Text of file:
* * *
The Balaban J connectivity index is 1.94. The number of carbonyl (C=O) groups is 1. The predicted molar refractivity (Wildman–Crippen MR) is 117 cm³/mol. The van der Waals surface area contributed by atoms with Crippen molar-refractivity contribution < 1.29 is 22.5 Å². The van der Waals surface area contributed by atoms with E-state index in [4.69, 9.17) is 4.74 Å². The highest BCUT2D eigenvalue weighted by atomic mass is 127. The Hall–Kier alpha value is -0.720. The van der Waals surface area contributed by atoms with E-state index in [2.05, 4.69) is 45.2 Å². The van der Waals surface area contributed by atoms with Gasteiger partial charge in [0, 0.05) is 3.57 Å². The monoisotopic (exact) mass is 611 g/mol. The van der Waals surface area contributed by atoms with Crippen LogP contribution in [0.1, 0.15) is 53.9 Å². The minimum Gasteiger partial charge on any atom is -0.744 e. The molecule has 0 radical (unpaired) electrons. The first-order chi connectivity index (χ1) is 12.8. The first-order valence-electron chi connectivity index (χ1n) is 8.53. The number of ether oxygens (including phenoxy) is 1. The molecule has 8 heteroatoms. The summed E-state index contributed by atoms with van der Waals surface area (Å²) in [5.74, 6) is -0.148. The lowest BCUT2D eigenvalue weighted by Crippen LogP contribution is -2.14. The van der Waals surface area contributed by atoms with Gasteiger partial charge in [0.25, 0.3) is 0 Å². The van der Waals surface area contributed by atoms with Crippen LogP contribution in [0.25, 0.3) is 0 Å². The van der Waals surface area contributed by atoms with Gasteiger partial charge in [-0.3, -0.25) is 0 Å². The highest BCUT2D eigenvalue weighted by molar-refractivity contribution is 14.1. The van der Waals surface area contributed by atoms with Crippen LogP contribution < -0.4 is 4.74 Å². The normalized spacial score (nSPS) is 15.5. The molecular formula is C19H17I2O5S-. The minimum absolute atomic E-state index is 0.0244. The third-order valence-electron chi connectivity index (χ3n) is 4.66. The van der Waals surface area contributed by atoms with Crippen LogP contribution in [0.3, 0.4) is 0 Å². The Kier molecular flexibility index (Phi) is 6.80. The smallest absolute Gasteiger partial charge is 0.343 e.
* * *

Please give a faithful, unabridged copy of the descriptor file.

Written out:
The Balaban J connectivity index is 1.94. The number of carbonyl (C=O) groups is 1. The predicted molar refractivity (Wildman–Crippen MR) is 117 cm³/mol. The van der Waals surface area contributed by atoms with Crippen molar-refractivity contribution < 1.29 is 22.5 Å². The van der Waals surface area contributed by atoms with E-state index in [4.69, 9.17) is 4.74 Å². The highest BCUT2D eigenvalue weighted by atomic mass is 127. The Hall–Kier alpha value is -0.720. The van der Waals surface area contributed by atoms with E-state index in [2.05, 4.69) is 45.2 Å². The van der Waals surface area contributed by atoms with Gasteiger partial charge in [0, 0.05) is 3.57 Å². The monoisotopic (exact) mass is 611 g/mol. The van der Waals surface area contributed by atoms with Crippen LogP contribution in [0.1, 0.15) is 53.9 Å². The minimum Gasteiger partial charge on any atom is -0.744 e. The molecule has 0 radical (unpaired) electrons. The first-order chi connectivity index (χ1) is 12.8. The first-order valence-electron chi connectivity index (χ1n) is 8.53. The number of ether oxygens (including phenoxy) is 1. The molecule has 8 heteroatoms. The summed E-state index contributed by atoms with van der Waals surface area (Å²) in [5.74, 6) is -0.148. The lowest BCUT2D eigenvalue weighted by Crippen LogP contribution is -2.14. The van der Waals surface area contributed by atoms with Gasteiger partial charge in [0.25, 0.3) is 0 Å². The van der Waals surface area contributed by atoms with Crippen LogP contribution in [0.25, 0.3) is 0 Å². The van der Waals surface area contributed by atoms with Gasteiger partial charge in [-0.3, -0.25) is 0 Å². The highest BCUT2D eigenvalue weighted by molar-refractivity contribution is 14.1. The van der Waals surface area contributed by atoms with Crippen LogP contribution < -0.4 is 4.74 Å². The normalized spacial score (nSPS) is 15.5. The molecular formula is C19H17I2O5S-. The minimum absolute atomic E-state index is 0.0244. The third-order valence-electron chi connectivity index (χ3n) is 4.66. The van der Waals surface area contributed by atoms with Crippen LogP contribution in [0.3, 0.4) is 0 Å². The Kier molecular flexibility index (Phi) is 6.80. The smallest absolute Gasteiger partial charge is 0.343 e.